Employers usually want someone that is not only hardworking but someone who is honest as well even if you lack work experience since there is always a great demand for certified nursing assistants and many employers will be willing to work with you if you are the kind of individual that they are looking for.
If you fail a background check, you will usually be provided with information on why you will not be hired or enrolled in a CNA training class based on the results of the background check. If the information is erroneous, you can then follow up with the appropriate agency to get the information corrected.
Why should I take online CNA classes?
Online CNA classes are excellent for trainees who are not able to attend regular training courses due to constraints. If you are a stay-at-home mother who wants to pursue a career as a healthcare assistant but you can’t leave your children at home by themselves, an online certification program will be a more convenient option. Many institutions such as the University of Phoenix, Walden University, Kaplan University, National American University, and Chamberlain College of Nursing offer online training programs.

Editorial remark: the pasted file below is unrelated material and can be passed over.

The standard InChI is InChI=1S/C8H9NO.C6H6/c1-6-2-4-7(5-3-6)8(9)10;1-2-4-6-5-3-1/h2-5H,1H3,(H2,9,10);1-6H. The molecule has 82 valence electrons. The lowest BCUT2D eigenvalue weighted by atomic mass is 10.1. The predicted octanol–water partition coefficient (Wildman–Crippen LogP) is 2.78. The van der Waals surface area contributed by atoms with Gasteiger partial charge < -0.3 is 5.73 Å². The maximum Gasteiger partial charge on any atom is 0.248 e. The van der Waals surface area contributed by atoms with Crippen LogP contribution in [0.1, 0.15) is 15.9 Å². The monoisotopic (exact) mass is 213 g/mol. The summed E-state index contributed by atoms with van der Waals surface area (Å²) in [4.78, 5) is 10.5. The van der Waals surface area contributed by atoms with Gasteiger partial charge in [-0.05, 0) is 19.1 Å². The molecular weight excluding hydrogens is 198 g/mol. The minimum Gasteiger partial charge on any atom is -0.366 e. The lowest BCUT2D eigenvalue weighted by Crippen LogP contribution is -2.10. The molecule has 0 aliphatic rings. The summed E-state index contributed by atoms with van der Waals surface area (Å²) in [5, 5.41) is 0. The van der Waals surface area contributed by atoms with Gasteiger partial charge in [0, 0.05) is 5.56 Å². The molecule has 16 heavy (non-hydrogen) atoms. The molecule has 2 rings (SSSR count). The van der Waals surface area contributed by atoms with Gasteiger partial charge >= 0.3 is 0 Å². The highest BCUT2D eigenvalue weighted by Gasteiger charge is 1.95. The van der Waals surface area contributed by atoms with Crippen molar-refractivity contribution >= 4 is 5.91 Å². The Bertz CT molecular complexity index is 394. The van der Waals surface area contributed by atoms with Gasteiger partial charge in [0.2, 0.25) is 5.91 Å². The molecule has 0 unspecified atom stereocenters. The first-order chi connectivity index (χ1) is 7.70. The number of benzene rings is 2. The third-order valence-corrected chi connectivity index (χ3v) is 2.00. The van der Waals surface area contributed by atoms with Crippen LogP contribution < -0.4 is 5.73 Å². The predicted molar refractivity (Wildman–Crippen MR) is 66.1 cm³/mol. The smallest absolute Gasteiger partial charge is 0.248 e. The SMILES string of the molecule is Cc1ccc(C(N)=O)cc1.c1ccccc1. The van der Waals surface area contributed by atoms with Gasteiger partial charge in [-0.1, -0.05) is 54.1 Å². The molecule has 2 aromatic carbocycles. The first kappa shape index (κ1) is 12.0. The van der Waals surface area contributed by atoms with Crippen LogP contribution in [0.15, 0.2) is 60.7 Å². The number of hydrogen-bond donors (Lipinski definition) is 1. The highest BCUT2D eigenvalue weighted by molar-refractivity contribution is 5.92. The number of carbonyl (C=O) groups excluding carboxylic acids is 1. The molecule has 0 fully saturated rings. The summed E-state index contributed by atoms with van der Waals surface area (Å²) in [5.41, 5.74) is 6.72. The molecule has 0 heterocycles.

What is the career prospect like?
On average, today’s CNA receives around $25,000 a year. Based on the Bureau of Labor Statistics estimation, the growth of employment will increase to around 19% in 2018, which is attributed to improvement in medical technology. This increase in employment growth indicates that the future is bright for CNAs.
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If you have the desire and compassion to help people, becoming a CNA can be a very rewarding career choice. Becoming a CNA is the ideal stepping stone before deciding to become an LPN or RN. The education requirements to become a CNA are not overwhelming and the training and work experience will allow an individual to quickly assess weather nursing is the right long-term career choice.